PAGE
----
I commend some of my colleagues who have campaigned on this issue. Senator Mark Daly has prepared an Irish Sign Language Bill and I sincerely hope we can work together in the interests of Irish Sign Language, because while it is a political issue it is not a party political issue. I also commend other colleagues, including Senator Cáit Keane, who has done enormous work with the deaf community over the years. One of her first motions on the Adjournment was on Irish Sign Language.

There is a huge amount of political support for this; we just need to identify the correct mechanism to implement it. If it needs to be done incrementally then so be it. Those campaigning for recognition of Irish Sign Language are, like myself, reasonable. They know the old cliché that Rome was not built in a day, and what they want to see is a pathway to recognition. If there are issues or challenges, or the Civil Service - what we like to call the permanent government - has concerns, let us hear them and let us engage so we can smooth them out and alleviate them.

Today I informed the Oireachtas Joint Committee on Justice, Defence and Equality that this motion, which I sincerely hope will be agreed unanimously, was before Seanad Éireann. I suggested in the event the motion was agreed that the committee would hold a module on the possibility of introducing legislation to facilitate recognition of Irish Sign Language, and that the committee would seek submissions and hold oral hearings with a view to writing a report of recommendations to the Minister on how best to go about it. I hope the committee will examine best international practice and examine where sign language is officially recognised and make recommendations to the Government accordingly.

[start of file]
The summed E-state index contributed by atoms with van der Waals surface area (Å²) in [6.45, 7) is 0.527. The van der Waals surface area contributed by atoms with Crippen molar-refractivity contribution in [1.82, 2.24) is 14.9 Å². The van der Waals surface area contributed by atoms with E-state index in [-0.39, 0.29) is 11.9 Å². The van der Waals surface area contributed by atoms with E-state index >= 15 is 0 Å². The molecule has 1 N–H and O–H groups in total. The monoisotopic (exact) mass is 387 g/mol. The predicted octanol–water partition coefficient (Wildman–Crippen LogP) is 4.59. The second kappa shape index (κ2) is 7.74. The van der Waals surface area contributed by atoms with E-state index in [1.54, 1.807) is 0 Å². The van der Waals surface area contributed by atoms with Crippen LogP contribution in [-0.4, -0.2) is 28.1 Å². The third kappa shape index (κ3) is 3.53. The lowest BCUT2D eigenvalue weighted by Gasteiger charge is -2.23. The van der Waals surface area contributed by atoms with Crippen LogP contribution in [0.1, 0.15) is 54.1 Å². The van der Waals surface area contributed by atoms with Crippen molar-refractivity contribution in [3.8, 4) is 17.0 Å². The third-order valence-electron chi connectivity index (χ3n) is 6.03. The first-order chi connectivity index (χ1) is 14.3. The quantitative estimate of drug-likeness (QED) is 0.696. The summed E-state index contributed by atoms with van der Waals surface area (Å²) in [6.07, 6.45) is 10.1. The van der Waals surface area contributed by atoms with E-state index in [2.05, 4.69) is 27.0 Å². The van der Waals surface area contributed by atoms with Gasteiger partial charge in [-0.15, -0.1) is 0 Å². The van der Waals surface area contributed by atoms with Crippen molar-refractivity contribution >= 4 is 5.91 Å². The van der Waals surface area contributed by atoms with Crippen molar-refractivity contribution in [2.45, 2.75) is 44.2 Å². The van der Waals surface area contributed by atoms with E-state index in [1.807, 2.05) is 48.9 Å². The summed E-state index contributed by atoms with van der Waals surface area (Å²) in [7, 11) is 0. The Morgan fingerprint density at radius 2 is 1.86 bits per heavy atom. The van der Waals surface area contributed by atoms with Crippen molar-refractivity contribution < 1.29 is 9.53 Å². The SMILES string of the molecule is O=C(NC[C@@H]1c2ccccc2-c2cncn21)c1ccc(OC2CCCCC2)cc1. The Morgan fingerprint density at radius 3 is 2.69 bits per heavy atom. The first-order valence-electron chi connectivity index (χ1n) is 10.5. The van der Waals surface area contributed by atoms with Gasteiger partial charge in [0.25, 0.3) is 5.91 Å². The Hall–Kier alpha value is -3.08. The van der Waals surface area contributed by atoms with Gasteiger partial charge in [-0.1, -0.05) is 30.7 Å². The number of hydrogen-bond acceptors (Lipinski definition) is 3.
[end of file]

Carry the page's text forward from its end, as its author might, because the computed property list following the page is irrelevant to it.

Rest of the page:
This country has achieved much with regard to disability, access and equality but this is an area in which we have significantly underachieved. With the capacity legislation which the Minister of State, Deputy Lynch, is bringing through the Houses, Ireland will ratify the UN Convention on the Rights of Persons with Disabilities. In advance of ratification I would like to see the spirit of the UN convention being embraced and Irish Sign Language is a fundamental part of the spirit of the UN convention. As a country we should not be looking for best practice internationally when it comes to equality of access to information; we should be setting the standard and this is why the motion is important. With the mandate the Seanad received from the Irish people in the referendum last week, where the people overwhelmingly decided to retain it, it can champion issues such as this, and I certainly intend to do so. This evening's debate will be important with regard to the future of Irish Sign Language and achieving what many in the Gallery want, namely, official recognition. It is my pleasure to propose the motion and I look forward to hearing the debate and the contributions from my colleagues on all sides of the House.